Posted by: Brian on June 3, 2004 12:47 PM

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Oh yes, as others have said, that was a great response.

Posted by: Brian on June 3, 2004 12:49 PM

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Brian -- I have made the observation to my wife that Walmart must have the heaviest employees in the country. But if you take it a step futher, poor people eat a poor diet heavy in starches.
Poor people make poor choices -- that is one reason why they are poor. But anyway, one thing I have heard zero comment on is that one factor behind the weight gains for the average American over the past decade -- that is now the latest "crises" -- is flat to falling standards of living for the working poor in the US.
Has anyone seen any studies of this -- it seems a natural subject for someone.

Posted by: spencer on June 3, 2004 02:15 PM

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I think there's something to what you said. And since the majority of the people working at places like Home Depot or Wal-Mart are probably going to be middle or lower class in terms of income, trying to implement programs like this might make even more sense.

Posted by: Brian on June 3, 2004 07:40 PM

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"Is going from 39.6% to 35% really a 'large tax cut'?"

Maybe I'm wrong, but aren't you forgetting to factor in the cuts in capital gains taxes?

Posted by: Brian on June 3, 2004 07:47 PM

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I get tired of reading the endless debates with people like Robert Samuelson, because never admits error, and is incapable of admitting error, and is perhaps incapable of realizing when he is in error and when he is not.

But I am interested in Brad Delong's "Come the Revolution. . ." list. That is, what Prof. Delong thinks we should do, if were appointed czar for a day, come the revolution.

I know it's no use advocating an unelectable platform, even baby steps would be an improvement, blah, blah, blah, but forget that for a moment. What should we do? If you had the power would you set the top marginal rate at 33%? 36%? 39%? 42%? 90%? Estate tax? Child tax credit? Payroll tax? Means testing? Benefit cuts?

And then here is perhaps the key question. Once you've advocated your set of policies, can you tell me what the consequences will be for acting in the way you advise, versus the the consequences of the status quo, or the consequences for Sameulson's preferred policies?

Posted by: roublen vesseau on June 3, 2004 08:02 PM

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"Samuelson criticizes the Clinton administration for failing to address that problem by scaling back Social Security and Medicare... But Samuelson does not adequately explain that the critical long-term expenditure problem lies in Medicare"

He didn't criticize Medicare *enough*?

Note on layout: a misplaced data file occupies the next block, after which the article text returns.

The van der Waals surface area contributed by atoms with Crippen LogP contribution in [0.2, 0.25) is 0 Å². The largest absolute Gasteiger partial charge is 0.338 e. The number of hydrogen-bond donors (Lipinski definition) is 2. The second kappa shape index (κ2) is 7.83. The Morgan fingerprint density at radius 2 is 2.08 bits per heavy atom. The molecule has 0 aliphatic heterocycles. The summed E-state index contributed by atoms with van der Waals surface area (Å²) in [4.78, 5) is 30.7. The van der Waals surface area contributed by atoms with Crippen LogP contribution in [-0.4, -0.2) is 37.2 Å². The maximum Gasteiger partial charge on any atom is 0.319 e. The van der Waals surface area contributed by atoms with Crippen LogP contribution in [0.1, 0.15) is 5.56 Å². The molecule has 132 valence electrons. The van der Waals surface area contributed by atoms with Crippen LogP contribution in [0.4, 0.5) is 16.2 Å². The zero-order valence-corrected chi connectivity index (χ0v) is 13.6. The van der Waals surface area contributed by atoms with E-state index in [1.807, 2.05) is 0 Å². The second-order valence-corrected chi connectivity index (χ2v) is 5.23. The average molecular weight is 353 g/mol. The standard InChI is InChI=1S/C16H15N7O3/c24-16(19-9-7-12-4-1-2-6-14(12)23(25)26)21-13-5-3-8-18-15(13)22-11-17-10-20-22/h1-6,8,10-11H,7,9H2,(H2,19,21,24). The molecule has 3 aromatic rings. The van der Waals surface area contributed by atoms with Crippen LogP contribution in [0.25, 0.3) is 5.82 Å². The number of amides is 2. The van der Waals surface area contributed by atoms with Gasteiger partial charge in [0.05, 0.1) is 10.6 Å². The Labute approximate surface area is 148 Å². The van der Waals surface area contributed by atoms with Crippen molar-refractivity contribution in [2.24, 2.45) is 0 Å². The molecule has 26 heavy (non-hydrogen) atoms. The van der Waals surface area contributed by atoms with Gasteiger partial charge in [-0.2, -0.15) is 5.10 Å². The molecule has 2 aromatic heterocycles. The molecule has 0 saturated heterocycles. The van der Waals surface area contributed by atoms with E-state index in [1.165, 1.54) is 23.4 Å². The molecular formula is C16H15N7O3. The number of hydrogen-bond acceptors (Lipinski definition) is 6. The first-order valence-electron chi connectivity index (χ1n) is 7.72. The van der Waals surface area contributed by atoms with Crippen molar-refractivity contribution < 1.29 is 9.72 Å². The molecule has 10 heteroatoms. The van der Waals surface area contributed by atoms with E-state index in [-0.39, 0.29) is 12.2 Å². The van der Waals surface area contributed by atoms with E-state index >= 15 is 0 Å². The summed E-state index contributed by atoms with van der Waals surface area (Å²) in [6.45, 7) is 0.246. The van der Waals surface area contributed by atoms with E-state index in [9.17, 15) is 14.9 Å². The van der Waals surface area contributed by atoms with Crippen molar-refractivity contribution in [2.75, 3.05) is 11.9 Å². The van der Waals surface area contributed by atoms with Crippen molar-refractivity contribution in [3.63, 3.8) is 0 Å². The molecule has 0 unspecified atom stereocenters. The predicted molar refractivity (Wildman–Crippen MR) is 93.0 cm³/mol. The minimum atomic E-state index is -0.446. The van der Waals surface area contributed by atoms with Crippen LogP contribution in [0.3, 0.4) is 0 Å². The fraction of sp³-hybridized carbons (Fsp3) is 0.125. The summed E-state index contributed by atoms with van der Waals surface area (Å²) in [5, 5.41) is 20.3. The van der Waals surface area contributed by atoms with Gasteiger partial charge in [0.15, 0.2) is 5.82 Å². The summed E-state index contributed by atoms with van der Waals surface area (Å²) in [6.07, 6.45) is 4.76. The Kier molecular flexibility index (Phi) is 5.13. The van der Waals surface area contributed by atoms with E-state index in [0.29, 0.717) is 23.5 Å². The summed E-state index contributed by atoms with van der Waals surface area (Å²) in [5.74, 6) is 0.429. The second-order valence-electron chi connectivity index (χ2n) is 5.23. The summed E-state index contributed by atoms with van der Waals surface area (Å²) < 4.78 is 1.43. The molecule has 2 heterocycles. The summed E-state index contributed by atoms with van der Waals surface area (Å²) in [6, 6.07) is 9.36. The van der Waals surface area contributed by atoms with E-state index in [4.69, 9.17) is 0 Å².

"... the most critical task is to slow the rate of growth in health care costs system-wide... Samuelson chides the Clinton administration for failing to tackle these big issues, but that administration at least addressed--albeit unsuccessfully--systemic health care reform."

In its first two years. In its last six years, exactly *what* did it do regarding 'the critical task to slow the rate of health care costs' in Medicare? And what did it achieve on this point in eight years total?

(I realize Clinton did have a chance to make a legacy on this with the Breaux bi-partisan commission -- but he turned his back on that for the sake of partisan politics.)

"Samuelson also gives short shrift to the 'save Social Security first' strategy that the Clinton administration pursued in the late '90s. A key goal of that strategy was to use budget surpluses to pay off the national debt."

Well, the budget surplus didn't appear until 1997 -- and as a big surprise, if one looks at the Clinton Administration's own budget projections, which had deficits rising forever even after their tax increase produced a one-shot reduction in its size before it resumed growing, as they thought at the time.

So what was the Clinton Administration's strategy to "save Social Security first" then and during its first term? And until the economy unexpectedly but happily produced the surplus in the second?

The idea to save Social Security first seems to have arrived rather late and fortuitously.

BTW, since we just got a stern lecture from the authors about how Social Security isn't the real problem, Medicare is, and on how Samuelson errs in over-emphasizing Social Security, isn't it surprising to see them defend here a policy of "Save Social Security first"?

Shouldn't they be equally criticizing the Clinton Administration for putting Social Security first (and waiting five years for some good luck to do even that) -- while not doing anything at all about the real problem, Medicare, ever ... and for scuttling Sen. Breaux's bi-partisan Medicare reform commission? Which was the best and probably only real shot at Medicare reform we've had, or will have for a good while yet.